Smith’s third focal point explores sociologists’ preoccupation with conceptualizing social structures at the expense of understanding what actually gave rise to them, or how the nature of individual personhood effects them.

Much of sociology simply takes social structures for granted and focuses instead on how they shape human outcomes… A good theory of the origins of social structures needs to be rooted in a larger theory about the nature of human persons.” ~ Christian Smith

Lastly, Smith takes on what’s perhaps the greatest gap of all — our modern uncertainties about the human self and person as we grapple with concepts like humanoid robotics, synthetic biology, and other technology-driven facets of mankind’s evolution.

In the wake of the postmodernist critique from the humanities in the face of the rapidly growing power of biotechnology and genetic engineering in the natural sciences, many people today stand uncertain about the meaning or lucidity of the very notion of a coherent self or person, unclear about what a person essentially is or might be whose dignity might be worth preserving, as technological capabilities to reconfigure the human expand.” ~ Christian Smith

But my favorite part has to be Smith’s nod to remix culture as applied to intellectual inquiry and the sciences, demonstrating the power of the idea-mashup in the style of the Medieval florilegium.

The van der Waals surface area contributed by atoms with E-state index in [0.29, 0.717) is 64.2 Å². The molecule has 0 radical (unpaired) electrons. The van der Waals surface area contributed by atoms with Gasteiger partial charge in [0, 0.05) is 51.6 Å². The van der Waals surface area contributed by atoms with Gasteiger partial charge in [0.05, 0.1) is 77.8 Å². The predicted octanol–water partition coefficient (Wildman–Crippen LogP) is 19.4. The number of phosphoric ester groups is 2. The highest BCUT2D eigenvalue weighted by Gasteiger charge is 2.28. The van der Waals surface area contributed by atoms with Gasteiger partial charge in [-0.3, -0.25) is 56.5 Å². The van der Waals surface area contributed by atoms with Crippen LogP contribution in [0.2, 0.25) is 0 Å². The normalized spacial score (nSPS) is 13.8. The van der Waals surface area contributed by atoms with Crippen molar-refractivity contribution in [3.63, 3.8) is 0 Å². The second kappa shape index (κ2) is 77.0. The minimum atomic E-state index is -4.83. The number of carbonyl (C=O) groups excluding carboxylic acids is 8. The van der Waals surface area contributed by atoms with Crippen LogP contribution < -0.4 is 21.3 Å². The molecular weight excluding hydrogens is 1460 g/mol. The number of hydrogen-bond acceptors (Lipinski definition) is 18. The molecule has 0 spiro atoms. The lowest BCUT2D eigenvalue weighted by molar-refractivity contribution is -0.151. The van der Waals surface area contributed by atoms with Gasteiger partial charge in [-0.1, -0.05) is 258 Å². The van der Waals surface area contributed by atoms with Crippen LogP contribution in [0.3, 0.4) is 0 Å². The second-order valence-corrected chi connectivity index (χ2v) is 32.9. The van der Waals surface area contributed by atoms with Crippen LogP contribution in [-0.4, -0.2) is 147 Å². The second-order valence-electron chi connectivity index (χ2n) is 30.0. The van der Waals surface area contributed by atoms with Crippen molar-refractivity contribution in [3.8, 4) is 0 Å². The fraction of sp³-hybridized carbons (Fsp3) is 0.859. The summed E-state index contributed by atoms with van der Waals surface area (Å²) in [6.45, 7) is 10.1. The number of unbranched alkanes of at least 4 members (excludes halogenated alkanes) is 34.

There is nothing new under the sun. And so the case I build contains no particularly novel ideas… I mostly weave together certain perspectives and insights that others have already expressed.” ~ Christian Smith

Above all, Smith debunks the idea that science, morality, politics, and philosophy are separate matters that don’t, and needn’t, intersect — a byproduct of the ill-conceived model demanding the social sciences emulate the natural sciences. What Is a Person? is thus as much a compelling case for cross-disciplinary curiosity as it is a testament to the power of the synthesizer as a storyteller, weaving together existing ideas to illuminate the subject for a new angle and in richer light.

HT my mind on books

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07 OCTOBER, 2011

Richard Feynman on Beauty, Honors, and Curiosity

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The art of uncertainty, why awards are the wrong pursuit, and how to find wonder in truth.

On the heels of yesterday’s children’s book on science by Richard Dawkins and Wednesday’s testament to remix culture comes an ingenious intersection of the two — an inspired effort to promote science education and scientific literacy amongst the general public by way of a remix gem. Canadian filmmaker Reid Gower, who has previously delighted us with some Carl Sagan gold, has created a trilogy of magnificent mashups using the words of iconic physicist Richard Feynman, culled from various BBC, NASA, and other notable footage, to convey the power, wonder, and whimsy of science. Dubbed the Feynman Series, it’s a continuation of the brilliant Sagan Series.